I would like to hop up on my soapbox to talk about Artificial Intelligence (AI) and its application in community banking. AI is emerging very rapidly into our everyday personal and business lives and it doesn’t seem to be slowing down anytime soon.
Our receiving or giving of gifts of devices such as the Amazon Echo or a Google Home is helping to spread the exposure and integration of AI devices in our everyday lives. This is likely to sound strange coming from a software guy, but I am not really fond of the thought of having these devices in my home, at least not yet, until more is known of the data privacy and its use by these devices and the companies behind them.
Just as I was slow to adopt Facebook because of concerns 8 years ago that my usage, habits, and data generated was being used in the background to sell me products. With the recent revelations of FB providing data improperly to a large data firm, my initial concerns over data use and privacy have come to realization.
But let’s set data privacy concerns aside for now and focus on the real issue I have with AI. I always thought of myself more of a banker than a software guy, which means I believe we bankers use common sense when thinking about risks and new technologies. But lately I am starting to call that into question when I see what is happening in the banking industry I serve. I believe the adoption of AI into community banking and its application for commercial lending should be done so only after very careful evaluation.
There is no shortage of local, regional or national banking seminars and workshops with AI applications as part of the agenda. The opportunities to learn about AI and its impact or utilization on community banking is plentiful at this time. My caution to bankers and their IT departments is to tread carefully. I have made a living off of bringing software technology and it’s efficiency to community banks and credit unions for the last 20 plus years. There are more efficiency gains to be squeezed from our systems. However, all efficiency gains we have advocated over the years are done so with a focus on supporting bank or loan growth while holding overall overhead costs constant as a result of efficiency gains.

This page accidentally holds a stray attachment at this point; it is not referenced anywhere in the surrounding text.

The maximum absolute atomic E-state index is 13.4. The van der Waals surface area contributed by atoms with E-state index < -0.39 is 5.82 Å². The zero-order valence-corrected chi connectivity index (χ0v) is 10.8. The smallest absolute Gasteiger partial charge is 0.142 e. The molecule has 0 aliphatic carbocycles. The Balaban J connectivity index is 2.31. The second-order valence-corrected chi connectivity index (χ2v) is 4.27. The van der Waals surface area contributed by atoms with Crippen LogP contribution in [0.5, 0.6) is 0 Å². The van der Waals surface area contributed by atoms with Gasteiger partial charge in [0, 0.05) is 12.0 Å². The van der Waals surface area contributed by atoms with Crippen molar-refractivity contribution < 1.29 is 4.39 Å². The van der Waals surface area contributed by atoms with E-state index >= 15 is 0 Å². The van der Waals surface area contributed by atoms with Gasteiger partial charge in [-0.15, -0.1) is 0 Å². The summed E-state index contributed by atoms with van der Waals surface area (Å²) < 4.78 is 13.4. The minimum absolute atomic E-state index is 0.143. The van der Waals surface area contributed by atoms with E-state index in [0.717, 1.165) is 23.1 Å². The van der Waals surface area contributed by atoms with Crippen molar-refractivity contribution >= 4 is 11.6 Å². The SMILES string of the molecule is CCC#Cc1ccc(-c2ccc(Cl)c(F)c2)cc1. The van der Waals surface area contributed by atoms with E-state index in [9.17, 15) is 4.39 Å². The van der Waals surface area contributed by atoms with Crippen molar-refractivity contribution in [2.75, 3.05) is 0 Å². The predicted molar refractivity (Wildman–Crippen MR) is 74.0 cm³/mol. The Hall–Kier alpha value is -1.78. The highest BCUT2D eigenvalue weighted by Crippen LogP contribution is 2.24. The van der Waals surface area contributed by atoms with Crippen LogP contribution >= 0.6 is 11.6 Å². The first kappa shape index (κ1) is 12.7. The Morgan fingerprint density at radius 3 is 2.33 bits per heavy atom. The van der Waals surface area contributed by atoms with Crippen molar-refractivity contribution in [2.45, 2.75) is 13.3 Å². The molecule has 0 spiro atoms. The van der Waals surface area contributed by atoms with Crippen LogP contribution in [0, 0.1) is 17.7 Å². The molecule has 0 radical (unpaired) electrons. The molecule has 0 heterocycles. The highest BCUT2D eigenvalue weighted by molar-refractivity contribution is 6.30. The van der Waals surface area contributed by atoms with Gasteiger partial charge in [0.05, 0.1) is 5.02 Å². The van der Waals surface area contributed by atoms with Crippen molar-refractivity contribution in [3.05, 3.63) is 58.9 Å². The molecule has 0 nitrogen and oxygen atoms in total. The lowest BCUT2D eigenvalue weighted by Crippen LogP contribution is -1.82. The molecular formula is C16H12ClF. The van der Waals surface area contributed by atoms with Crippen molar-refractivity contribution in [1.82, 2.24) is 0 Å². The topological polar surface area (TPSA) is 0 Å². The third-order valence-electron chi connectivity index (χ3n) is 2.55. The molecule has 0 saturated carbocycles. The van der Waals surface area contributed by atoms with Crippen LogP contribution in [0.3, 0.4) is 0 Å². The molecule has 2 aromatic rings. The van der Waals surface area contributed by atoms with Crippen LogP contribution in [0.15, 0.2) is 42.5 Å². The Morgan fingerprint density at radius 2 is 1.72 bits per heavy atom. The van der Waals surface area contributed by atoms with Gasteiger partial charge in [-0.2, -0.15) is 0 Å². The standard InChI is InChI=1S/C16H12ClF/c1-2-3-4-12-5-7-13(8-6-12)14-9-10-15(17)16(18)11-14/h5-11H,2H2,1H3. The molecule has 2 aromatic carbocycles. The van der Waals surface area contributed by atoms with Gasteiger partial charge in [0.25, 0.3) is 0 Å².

On the other hand, AI and its applications have the potential impact of eliminating jobs and people across all divisions. It literally is robots or robot-like applications taking over for humans and their jobs. While this is important in phases of repetitive manufacturing and such, do you really believe this is good for community banks and community credit unions that differentiate themselves based on personal relationships and personal service? I am not saying AI does not have its place in community banking, but it should be balanced in order to avoid sacrificing delivery of personal service and building personal relationships with your customers.
What about AI in specific areas of lending? For mortgage, consumer and possibly small business loans, it has some very real application, because it can be repetitive in nature, following a based set of rules, policies and conditions.
For C&I, CRE and AG lending, I can not advocate, at this time, that these types of loans be underwritten, approved, and serviced through total AI applications because of the large variation in conditions across the universe of business, commercial and agricultural lending. The reality is, it’s 2018, and I am still prodding the vast majority of community banks and credit unions to move their commercial and agricultural lending off of Excel, Word and other non-integrated and disparate systems that reek of inefficiency and lack of data control.
When I see institutions such as these suddenly want to leap frog to full automation, I scratch my head. This leads to turning over their customer and staff to AI involving auto analysis, auto decisions, and auto approvals and in the process eliminates intervention of the credit analyst and loan officer or loan committee. I would advise proceeding with extreme caution. Again, I am 100% behind the process of improving efficiency in lending in community banks, but I feel strongly we need to keep qualified credit analyst and loan officers in the equation and use moderation and common sense when adopting AI and automation in your institution, particularly in the commercial or agricultural lending areas of your operation.